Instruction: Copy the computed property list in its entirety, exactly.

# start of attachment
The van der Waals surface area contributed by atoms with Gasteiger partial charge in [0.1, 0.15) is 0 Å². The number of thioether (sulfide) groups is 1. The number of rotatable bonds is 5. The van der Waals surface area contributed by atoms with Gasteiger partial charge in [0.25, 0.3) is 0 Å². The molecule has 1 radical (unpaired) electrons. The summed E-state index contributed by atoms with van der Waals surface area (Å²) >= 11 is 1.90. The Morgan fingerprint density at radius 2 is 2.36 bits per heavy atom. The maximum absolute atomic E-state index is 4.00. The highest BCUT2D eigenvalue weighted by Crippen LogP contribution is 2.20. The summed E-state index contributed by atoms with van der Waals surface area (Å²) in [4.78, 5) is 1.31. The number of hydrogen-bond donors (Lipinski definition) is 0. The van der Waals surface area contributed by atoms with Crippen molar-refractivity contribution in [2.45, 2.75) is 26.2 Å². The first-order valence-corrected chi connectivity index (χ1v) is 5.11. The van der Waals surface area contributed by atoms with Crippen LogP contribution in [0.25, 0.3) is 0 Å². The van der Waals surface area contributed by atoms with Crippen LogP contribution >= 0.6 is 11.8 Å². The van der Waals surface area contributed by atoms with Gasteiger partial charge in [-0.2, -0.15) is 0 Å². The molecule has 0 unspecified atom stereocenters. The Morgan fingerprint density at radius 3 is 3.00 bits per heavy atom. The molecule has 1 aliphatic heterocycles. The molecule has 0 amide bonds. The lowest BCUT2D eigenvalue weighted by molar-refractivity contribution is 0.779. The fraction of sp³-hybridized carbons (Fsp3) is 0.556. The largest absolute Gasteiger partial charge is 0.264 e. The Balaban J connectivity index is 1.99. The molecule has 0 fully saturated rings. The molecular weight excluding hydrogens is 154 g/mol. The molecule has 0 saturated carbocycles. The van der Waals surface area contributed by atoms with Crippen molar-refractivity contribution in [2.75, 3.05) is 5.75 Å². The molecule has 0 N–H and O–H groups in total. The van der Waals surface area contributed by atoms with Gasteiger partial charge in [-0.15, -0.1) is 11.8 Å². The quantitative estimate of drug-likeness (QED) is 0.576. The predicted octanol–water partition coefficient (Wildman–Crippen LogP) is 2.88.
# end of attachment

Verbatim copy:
The van der Waals surface area contributed by atoms with Gasteiger partial charge in [0.1, 0.15) is 0 Å². The number of thioether (sulfide) groups is 1. The number of rotatable bonds is 5. The van der Waals surface area contributed by atoms with Gasteiger partial charge in [0.25, 0.3) is 0 Å². The molecule has 1 radical (unpaired) electrons. The summed E-state index contributed by atoms with van der Waals surface area (Å²) >= 11 is 1.90. The Morgan fingerprint density at radius 2 is 2.36 bits per heavy atom. The maximum absolute atomic E-state index is 4.00. The highest BCUT2D eigenvalue weighted by Crippen LogP contribution is 2.20. The summed E-state index contributed by atoms with van der Waals surface area (Å²) in [4.78, 5) is 1.31. The number of hydrogen-bond donors (Lipinski definition) is 0. The van der Waals surface area contributed by atoms with Crippen molar-refractivity contribution in [2.45, 2.75) is 26.2 Å². The first-order valence-corrected chi connectivity index (χ1v) is 5.11. The van der Waals surface area contributed by atoms with Crippen LogP contribution in [0.25, 0.3) is 0 Å². The van der Waals surface area contributed by atoms with Crippen LogP contribution >= 0.6 is 11.8 Å². The van der Waals surface area contributed by atoms with Gasteiger partial charge in [-0.2, -0.15) is 0 Å². The molecule has 0 unspecified atom stereocenters. The Morgan fingerprint density at radius 3 is 3.00 bits per heavy atom. The molecule has 1 aliphatic heterocycles. The molecule has 0 amide bonds. The lowest BCUT2D eigenvalue weighted by molar-refractivity contribution is 0.779. The fraction of sp³-hybridized carbons (Fsp3) is 0.556. The largest absolute Gasteiger partial charge is 0.264 e. The Balaban J connectivity index is 1.99. The molecule has 0 fully saturated rings. The molecular weight excluding hydrogens is 154 g/mol. The molecule has 0 saturated carbocycles. The van der Waals surface area contributed by atoms with Crippen molar-refractivity contribution in [2.75, 3.05) is 5.75 Å². The molecule has 0 N–H and O–H groups in total. The van der Waals surface area contributed by atoms with Gasteiger partial charge in [-0.15, -0.1) is 11.8 Å². The quantitative estimate of drug-likeness (QED) is 0.576. The predicted octanol–water partition coefficient (Wildman–Crippen LogP) is 2.88.